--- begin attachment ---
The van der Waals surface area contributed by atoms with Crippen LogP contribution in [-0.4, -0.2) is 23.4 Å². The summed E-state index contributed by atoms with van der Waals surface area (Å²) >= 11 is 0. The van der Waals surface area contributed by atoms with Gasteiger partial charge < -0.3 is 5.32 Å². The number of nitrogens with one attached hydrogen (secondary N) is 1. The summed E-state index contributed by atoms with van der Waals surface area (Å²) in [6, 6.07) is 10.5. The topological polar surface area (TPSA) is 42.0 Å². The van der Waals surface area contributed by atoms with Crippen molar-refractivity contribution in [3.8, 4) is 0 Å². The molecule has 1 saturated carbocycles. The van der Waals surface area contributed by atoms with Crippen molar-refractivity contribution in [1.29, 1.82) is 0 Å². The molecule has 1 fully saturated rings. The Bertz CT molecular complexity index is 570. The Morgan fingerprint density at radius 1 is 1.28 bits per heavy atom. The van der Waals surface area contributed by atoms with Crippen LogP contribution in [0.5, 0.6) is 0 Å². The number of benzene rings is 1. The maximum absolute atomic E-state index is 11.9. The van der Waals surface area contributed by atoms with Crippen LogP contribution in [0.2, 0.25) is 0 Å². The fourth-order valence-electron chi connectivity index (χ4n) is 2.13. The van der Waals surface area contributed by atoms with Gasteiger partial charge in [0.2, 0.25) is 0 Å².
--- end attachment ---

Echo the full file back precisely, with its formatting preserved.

The van der Waals surface area contributed by atoms with Crippen LogP contribution in [-0.4, -0.2) is 23.4 Å². The summed E-state index contributed by atoms with van der Waals surface area (Å²) >= 11 is 0. The van der Waals surface area contributed by atoms with Gasteiger partial charge < -0.3 is 5.32 Å². The number of nitrogens with one attached hydrogen (secondary N) is 1. The summed E-state index contributed by atoms with van der Waals surface area (Å²) in [6, 6.07) is 10.5. The topological polar surface area (TPSA) is 42.0 Å². The van der Waals surface area contributed by atoms with Crippen molar-refractivity contribution in [3.8, 4) is 0 Å². The molecule has 1 saturated carbocycles. The van der Waals surface area contributed by atoms with Crippen molar-refractivity contribution in [1.29, 1.82) is 0 Å². The molecule has 1 fully saturated rings. The Bertz CT molecular complexity index is 570. The Morgan fingerprint density at radius 1 is 1.28 bits per heavy atom. The van der Waals surface area contributed by atoms with Crippen LogP contribution in [0.5, 0.6) is 0 Å². The number of benzene rings is 1. The maximum absolute atomic E-state index is 11.9. The van der Waals surface area contributed by atoms with Crippen LogP contribution in [0.2, 0.25) is 0 Å². The fourth-order valence-electron chi connectivity index (χ4n) is 2.13. The van der Waals surface area contributed by atoms with Gasteiger partial charge in [0.2, 0.25) is 0 Å².